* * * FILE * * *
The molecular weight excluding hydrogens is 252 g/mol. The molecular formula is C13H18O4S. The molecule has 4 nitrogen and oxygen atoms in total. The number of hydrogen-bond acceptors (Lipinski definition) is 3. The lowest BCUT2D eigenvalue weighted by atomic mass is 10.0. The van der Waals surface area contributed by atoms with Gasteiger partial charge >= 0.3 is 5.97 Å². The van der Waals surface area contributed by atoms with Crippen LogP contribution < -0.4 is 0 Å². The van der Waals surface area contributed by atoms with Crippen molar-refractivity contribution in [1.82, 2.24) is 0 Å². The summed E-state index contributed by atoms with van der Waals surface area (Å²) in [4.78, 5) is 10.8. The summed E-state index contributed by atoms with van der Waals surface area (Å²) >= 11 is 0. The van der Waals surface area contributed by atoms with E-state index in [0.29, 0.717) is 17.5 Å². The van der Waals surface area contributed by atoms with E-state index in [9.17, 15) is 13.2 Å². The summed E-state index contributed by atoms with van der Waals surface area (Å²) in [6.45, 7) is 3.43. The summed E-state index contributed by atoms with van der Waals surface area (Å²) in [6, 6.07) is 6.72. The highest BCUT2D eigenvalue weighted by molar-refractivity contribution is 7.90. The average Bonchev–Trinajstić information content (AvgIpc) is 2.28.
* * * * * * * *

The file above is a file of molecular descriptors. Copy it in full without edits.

The molecular weight excluding hydrogens is 252 g/mol. The molecular formula is C13H18O4S. The molecule has 4 nitrogen and oxygen atoms in total. The number of hydrogen-bond acceptors (Lipinski definition) is 3. The lowest BCUT2D eigenvalue weighted by atomic mass is 10.0. The van der Waals surface area contributed by atoms with Gasteiger partial charge >= 0.3 is 5.97 Å². The van der Waals surface area contributed by atoms with Crippen LogP contribution < -0.4 is 0 Å². The van der Waals surface area contributed by atoms with Crippen molar-refractivity contribution in [1.82, 2.24) is 0 Å². The summed E-state index contributed by atoms with van der Waals surface area (Å²) in [4.78, 5) is 10.8. The summed E-state index contributed by atoms with van der Waals surface area (Å²) >= 11 is 0. The van der Waals surface area contributed by atoms with E-state index in [0.29, 0.717) is 17.5 Å². The van der Waals surface area contributed by atoms with E-state index in [9.17, 15) is 13.2 Å². The summed E-state index contributed by atoms with van der Waals surface area (Å²) in [6.45, 7) is 3.43. The summed E-state index contributed by atoms with van der Waals surface area (Å²) in [6, 6.07) is 6.72. The highest BCUT2D eigenvalue weighted by molar-refractivity contribution is 7.90. The average Bonchev–Trinajstić information content (AvgIpc) is 2.28.